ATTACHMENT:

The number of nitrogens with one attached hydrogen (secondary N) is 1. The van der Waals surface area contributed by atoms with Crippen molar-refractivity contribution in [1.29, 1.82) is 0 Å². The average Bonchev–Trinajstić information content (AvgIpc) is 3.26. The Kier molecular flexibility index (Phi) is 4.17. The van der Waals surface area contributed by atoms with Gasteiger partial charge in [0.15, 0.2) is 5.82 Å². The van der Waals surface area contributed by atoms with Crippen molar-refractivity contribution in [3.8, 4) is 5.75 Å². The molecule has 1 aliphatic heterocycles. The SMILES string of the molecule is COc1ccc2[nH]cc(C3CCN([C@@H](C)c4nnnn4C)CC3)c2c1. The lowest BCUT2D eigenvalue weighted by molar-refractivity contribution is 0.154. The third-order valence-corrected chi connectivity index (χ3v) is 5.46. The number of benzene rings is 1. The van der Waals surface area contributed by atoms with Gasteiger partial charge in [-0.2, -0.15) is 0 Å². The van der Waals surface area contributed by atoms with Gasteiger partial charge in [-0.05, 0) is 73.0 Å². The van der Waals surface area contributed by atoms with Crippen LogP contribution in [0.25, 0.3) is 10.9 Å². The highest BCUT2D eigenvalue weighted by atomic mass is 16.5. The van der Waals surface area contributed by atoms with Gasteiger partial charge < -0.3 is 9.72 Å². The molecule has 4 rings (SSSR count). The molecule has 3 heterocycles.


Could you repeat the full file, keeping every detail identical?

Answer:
The number of nitrogens with one attached hydrogen (secondary N) is 1. The van der Waals surface area contributed by atoms with Crippen molar-refractivity contribution in [1.29, 1.82) is 0 Å². The average Bonchev–Trinajstić information content (AvgIpc) is 3.26. The Kier molecular flexibility index (Phi) is 4.17. The van der Waals surface area contributed by atoms with Gasteiger partial charge in [0.15, 0.2) is 5.82 Å². The van der Waals surface area contributed by atoms with Crippen molar-refractivity contribution in [3.8, 4) is 5.75 Å². The molecule has 1 aliphatic heterocycles. The SMILES string of the molecule is COc1ccc2[nH]cc(C3CCN([C@@H](C)c4nnnn4C)CC3)c2c1. The lowest BCUT2D eigenvalue weighted by molar-refractivity contribution is 0.154. The third-order valence-corrected chi connectivity index (χ3v) is 5.46. The number of benzene rings is 1. The van der Waals surface area contributed by atoms with Gasteiger partial charge in [-0.2, -0.15) is 0 Å². The van der Waals surface area contributed by atoms with Gasteiger partial charge in [-0.05, 0) is 73.0 Å². The van der Waals surface area contributed by atoms with Crippen LogP contribution in [0.25, 0.3) is 10.9 Å². The highest BCUT2D eigenvalue weighted by atomic mass is 16.5. The van der Waals surface area contributed by atoms with Gasteiger partial charge < -0.3 is 9.72 Å². The molecule has 4 rings (SSSR count). The molecule has 3 heterocycles.